The Kenyan Law on Demotion
A story is told of an employee who was demoted by his employer and had his salary deducted. He was not given prior notice or consulted upon. All he received was a letter showing the directive and restructuring as a reason for the demotion.
Not happy about how his employer acted, he went to court to challenge the decision. The result; the court found that his employer was in the wrong and directed the company to pay the employee his denied dues. According to the courts, the employer acted unlawfully.
Most employees today suffer because they do not understand what the Kenyan law states. If you have been demoted at your company, ensure that your employer has followed the due cause. And if you feel your demotion was unfair, make a complaint to have the directive corrected.
To help you understand what the Kenyan law on demotion says, below is a breakdown of when it is okay for an employer to demote you.
What the Kenyan Law on Demotion Says
1. A Demotion is Only Lawful When the Employee is Consulted Prior
The demotion of an employee constitutes a change in employment particulars, including the position held and job title, responsibilities and salary. In this regard, the Kenyan Law on demotion as provided for under section 10 of the Employment Act of 2007 states that an employer must consult with an employee before the demotion.
According to the provision, “Where employment particulars change, the employer shall, in consultation with the employee, revise the employment contract to reflect the change and notify the employee of the change in writing.” This means that an employer must first sit with an employee and discuss the demotion, before going ahead with the actual demotion.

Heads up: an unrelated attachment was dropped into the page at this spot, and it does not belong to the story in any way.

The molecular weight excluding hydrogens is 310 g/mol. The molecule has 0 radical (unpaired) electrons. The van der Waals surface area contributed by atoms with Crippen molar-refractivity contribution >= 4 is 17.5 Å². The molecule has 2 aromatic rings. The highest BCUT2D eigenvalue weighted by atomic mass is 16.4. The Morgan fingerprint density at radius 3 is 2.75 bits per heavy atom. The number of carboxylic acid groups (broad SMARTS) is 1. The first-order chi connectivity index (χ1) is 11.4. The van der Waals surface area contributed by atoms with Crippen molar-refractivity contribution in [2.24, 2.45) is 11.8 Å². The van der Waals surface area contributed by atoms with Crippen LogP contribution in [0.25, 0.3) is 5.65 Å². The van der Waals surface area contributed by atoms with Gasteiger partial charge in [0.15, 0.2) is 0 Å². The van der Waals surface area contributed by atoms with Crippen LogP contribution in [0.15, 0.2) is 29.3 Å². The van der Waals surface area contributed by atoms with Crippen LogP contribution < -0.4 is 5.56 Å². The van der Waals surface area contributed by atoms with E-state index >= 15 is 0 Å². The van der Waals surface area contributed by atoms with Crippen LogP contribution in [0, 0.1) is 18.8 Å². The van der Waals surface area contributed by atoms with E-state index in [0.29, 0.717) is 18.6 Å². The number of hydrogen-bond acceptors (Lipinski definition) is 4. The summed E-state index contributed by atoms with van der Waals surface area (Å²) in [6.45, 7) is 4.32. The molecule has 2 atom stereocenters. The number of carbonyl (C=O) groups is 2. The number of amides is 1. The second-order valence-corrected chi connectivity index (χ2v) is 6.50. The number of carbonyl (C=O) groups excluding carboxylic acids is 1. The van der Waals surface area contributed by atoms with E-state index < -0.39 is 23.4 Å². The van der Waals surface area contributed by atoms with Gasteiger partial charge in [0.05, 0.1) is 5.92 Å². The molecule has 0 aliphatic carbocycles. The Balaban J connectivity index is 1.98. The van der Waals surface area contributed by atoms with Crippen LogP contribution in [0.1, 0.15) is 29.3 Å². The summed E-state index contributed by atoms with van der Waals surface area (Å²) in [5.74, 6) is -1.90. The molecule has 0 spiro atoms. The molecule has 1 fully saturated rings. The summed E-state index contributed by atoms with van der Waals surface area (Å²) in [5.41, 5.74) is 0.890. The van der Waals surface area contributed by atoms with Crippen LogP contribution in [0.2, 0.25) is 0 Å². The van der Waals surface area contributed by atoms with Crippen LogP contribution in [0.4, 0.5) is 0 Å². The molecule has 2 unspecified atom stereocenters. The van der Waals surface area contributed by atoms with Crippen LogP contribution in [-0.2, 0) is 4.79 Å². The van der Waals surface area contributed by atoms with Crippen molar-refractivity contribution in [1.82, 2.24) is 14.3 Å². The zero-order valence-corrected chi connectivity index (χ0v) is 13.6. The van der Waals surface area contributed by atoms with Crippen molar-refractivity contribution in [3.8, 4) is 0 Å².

Anything contrary to this is considered unlawful and unfair.
2. An Employer Must Follow Company Policy When Carrying Out a Demotion
Do you know and understand the demotion policy of the company you work for? Have you studied your employment contract to understand what an employer can and cannot do?
According to the Kenyan Law on demotion, employers must follow their own policies on demotion in addition to what the Employment Act provides.
What does this mean?
Whenever an employee is demoted to a position of lower rank than their previous one, a pay cut is given to reflect the new position. But if your employment contract or company policy states that salaries or compensation should never be reviewed downwards, such a reduction in salary would be unlawful.
This is just an example. Your situation could be different, especially so because employers are different. And so are organizations. It could be that you don’t have a policy that is specific to demotion. In such a case, you are only protected by the employment act of 2007.
What to Remember
If you have encountered a demotion and believe it to be unlawful, be quick to consult the company policy. What does it say? Did your employer follow due process? The same applies to the Kenyan law on demotion. Did your employer adhere to the provisions of the Employment Act?
If they didn’t, file a complaint as soon as possible. Not lodging a complaint will be considered or interpreted as acceptance of the changes.
Also, your employer should notify you about the demotion in writing. Failure to do this is considered an offense. The same applies to any changes made to your employment contract.
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